"I remember there was a podcast with a sister who had been previously married and had children," Giehl said. "So, that was particularly interesting for me, because I was afraid of how the community would accept me, what they would think, and how that was all going to work."
Though the podcast has served as an entry point for many people looking to learn more about the lives of Catholic sisters, the site has also fostered community amongst discerners in other ways. Sr. Eilis McCulloh of the Sisters of the Humility of Mary entered the community in 2014 after previously working for the order's development office in 2008 or 2009, around the same time that she first encountered A Nun's Life. At the time, she was not discerning religious life.
"I was very interested in their stories, and one day, I was online to learn more, and I don't even know how I stumbled across A Nun's Life, but that was in the very early days of it," McCulloh said. "They had a message board, and I got connected there and met a bunch of people."
This network of people was there when she was ready to engage with the possibility of a calling toward religious life.
"That was the first time I was really a part of a community of seekers," she said. "When I finally felt comfortable enough with discerning religious life, I knew that I was not alone in that discernment."
A Nun's Life was not the only online tool that McCulloh sought out during her discernment process. She also utilized the Vocation Match quiz provided by the VISION Vocation Network run by the National Religious Vocation Conference. This test matches prospective discerners with religious orders that might be a good fit.
"I used the Vocation Match quiz and read the stories on there, but I was pretty set on entering my community," McCulloh said.
Sr. Melissa Cessac celebrates her first profession of vows as a member of the Congregation of Divine Providence in San Antonio, Texas, on July 24, 2020. She said A Nun's Life ministry was helpful when she was discerning religious life. (Courtesy of Melissa Cessac)
Although the quiz did not impact her decision to enter the Sisters of the Humility of Mary, the VISION magazine was particularly useful in illustrating the possibilities of life as a sister.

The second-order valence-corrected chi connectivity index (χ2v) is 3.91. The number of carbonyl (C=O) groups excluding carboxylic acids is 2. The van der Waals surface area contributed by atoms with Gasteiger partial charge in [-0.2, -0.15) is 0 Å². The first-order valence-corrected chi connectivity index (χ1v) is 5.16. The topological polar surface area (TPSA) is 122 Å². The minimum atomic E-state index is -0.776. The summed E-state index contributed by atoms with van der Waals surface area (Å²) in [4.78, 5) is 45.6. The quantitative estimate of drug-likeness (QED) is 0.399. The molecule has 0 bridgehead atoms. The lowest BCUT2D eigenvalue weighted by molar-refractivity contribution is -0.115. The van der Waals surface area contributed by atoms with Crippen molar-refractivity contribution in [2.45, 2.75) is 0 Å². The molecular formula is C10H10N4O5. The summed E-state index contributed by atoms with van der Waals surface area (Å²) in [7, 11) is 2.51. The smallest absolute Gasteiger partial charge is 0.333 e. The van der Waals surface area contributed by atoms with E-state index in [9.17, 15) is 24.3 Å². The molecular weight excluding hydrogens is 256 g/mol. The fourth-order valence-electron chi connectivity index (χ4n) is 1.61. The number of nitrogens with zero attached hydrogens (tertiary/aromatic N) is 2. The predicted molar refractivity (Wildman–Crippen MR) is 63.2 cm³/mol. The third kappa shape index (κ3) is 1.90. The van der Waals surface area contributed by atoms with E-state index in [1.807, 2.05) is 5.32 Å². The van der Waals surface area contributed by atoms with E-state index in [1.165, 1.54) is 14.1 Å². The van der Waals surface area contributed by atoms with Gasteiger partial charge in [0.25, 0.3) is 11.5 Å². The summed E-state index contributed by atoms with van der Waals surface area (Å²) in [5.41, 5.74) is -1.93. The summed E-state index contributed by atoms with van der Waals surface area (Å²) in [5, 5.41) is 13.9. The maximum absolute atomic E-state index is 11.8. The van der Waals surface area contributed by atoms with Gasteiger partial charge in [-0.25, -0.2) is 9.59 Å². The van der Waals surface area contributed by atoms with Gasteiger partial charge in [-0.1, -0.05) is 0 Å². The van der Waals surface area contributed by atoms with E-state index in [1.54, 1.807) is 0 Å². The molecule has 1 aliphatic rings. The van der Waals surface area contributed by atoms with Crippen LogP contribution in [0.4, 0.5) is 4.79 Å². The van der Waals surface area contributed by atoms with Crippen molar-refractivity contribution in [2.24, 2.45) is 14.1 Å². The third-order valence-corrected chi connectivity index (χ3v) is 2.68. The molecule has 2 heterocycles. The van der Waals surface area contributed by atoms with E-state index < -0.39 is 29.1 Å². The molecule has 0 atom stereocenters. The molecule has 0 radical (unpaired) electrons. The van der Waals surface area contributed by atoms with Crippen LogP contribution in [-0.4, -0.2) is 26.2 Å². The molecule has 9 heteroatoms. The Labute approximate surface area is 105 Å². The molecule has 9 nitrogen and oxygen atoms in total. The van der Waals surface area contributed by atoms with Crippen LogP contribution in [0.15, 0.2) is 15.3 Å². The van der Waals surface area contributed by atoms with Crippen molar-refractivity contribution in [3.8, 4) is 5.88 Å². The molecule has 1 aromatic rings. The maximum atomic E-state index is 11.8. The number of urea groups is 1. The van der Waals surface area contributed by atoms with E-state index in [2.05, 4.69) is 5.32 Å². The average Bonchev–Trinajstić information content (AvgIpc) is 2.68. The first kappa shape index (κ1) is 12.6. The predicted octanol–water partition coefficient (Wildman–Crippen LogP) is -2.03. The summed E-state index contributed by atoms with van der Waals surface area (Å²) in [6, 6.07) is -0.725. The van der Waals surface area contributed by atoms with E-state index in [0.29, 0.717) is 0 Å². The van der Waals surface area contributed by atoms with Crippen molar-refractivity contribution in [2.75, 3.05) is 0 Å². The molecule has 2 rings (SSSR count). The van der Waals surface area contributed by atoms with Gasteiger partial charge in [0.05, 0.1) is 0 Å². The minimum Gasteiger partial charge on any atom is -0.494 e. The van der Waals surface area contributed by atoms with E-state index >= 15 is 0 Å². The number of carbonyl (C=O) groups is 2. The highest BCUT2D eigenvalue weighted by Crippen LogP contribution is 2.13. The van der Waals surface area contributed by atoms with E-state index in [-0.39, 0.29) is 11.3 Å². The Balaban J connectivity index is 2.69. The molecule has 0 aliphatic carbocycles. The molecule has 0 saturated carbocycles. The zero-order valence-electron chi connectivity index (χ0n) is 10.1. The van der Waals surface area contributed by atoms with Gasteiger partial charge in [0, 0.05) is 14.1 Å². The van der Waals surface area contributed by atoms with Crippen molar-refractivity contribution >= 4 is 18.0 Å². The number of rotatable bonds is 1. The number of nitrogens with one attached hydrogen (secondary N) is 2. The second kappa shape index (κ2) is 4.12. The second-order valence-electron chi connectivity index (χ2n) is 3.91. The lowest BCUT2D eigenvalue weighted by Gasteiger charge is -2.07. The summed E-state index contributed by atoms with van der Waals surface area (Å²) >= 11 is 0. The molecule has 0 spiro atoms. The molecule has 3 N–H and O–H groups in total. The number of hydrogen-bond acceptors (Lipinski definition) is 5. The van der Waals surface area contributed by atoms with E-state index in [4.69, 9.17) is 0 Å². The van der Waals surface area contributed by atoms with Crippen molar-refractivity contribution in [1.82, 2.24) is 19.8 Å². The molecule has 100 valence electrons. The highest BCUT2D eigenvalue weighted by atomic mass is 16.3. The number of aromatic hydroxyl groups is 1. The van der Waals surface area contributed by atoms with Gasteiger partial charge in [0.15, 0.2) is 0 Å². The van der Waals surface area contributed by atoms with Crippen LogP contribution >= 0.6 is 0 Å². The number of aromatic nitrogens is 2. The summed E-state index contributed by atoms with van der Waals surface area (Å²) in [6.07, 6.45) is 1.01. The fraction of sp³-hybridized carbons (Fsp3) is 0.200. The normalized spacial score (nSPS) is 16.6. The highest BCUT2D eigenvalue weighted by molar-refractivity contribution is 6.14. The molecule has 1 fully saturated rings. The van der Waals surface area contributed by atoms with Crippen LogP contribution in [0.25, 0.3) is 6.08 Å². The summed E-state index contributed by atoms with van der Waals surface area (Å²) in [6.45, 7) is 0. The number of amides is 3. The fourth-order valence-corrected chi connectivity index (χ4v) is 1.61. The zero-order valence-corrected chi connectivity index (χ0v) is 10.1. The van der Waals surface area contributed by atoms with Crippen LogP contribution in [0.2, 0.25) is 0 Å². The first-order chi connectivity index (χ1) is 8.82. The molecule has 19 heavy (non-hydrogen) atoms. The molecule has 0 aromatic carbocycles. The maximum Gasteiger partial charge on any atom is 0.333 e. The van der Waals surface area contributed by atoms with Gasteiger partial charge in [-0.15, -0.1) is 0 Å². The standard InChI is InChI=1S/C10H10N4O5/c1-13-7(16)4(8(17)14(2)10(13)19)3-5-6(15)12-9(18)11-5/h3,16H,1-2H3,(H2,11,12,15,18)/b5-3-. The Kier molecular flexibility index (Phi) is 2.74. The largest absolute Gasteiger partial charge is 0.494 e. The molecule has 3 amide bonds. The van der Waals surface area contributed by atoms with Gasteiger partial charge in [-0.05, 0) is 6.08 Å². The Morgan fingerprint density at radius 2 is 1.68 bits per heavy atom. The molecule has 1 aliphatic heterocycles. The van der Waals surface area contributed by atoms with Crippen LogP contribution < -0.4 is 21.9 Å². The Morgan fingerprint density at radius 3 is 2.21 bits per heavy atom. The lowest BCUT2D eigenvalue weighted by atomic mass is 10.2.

"I'm always drawn in by stories. So, with Vocation Match, the Vision magazine had stories about what sisters are doing," McCulloh said. " I also read other blogs that were online, even by sisters who had already entered communities, and that showed me there's other people my age that are doing this versus a world of 80-year-olds."
People have also found A Nun's Life through social media. Sr. Melissa Cessac, a member of the Congregation of Divine Providence in San Antonio, Texas, was in the process of discerning religious life, something that she found daunting at times, when she sat down to watch NBC's "The Sound of Music Live!" While watching the show, she checked Twitter and found A Nun's Life because their account was live-tweeting about the performance. From there, she was hooked.
"Especially in those early months of, 'Oh my gosh, is this where my life is going?' they were a tremendous support to me," Cessac said.
McCulloh said the A Nun's Life community was invaluable as she explored her calling. One of the best things, she said, was that there was no pressure from the network of women she met to enter religious life or not.
"We built a community where we supported one another as we were testing things out," she said.
Cessac also noted the honesty of the environment fostered by A Nun's Life.
"It was a safe place where I could ask questions, and where I felt I was getting the real story of what religious life is like," she said. "Not just the beautiful, wonderful things, but also the joys and challenges of living in community."
*This story has been updated to clarify that Sr. Vieira was also involved in creating A Nun's Life Ministry podcast.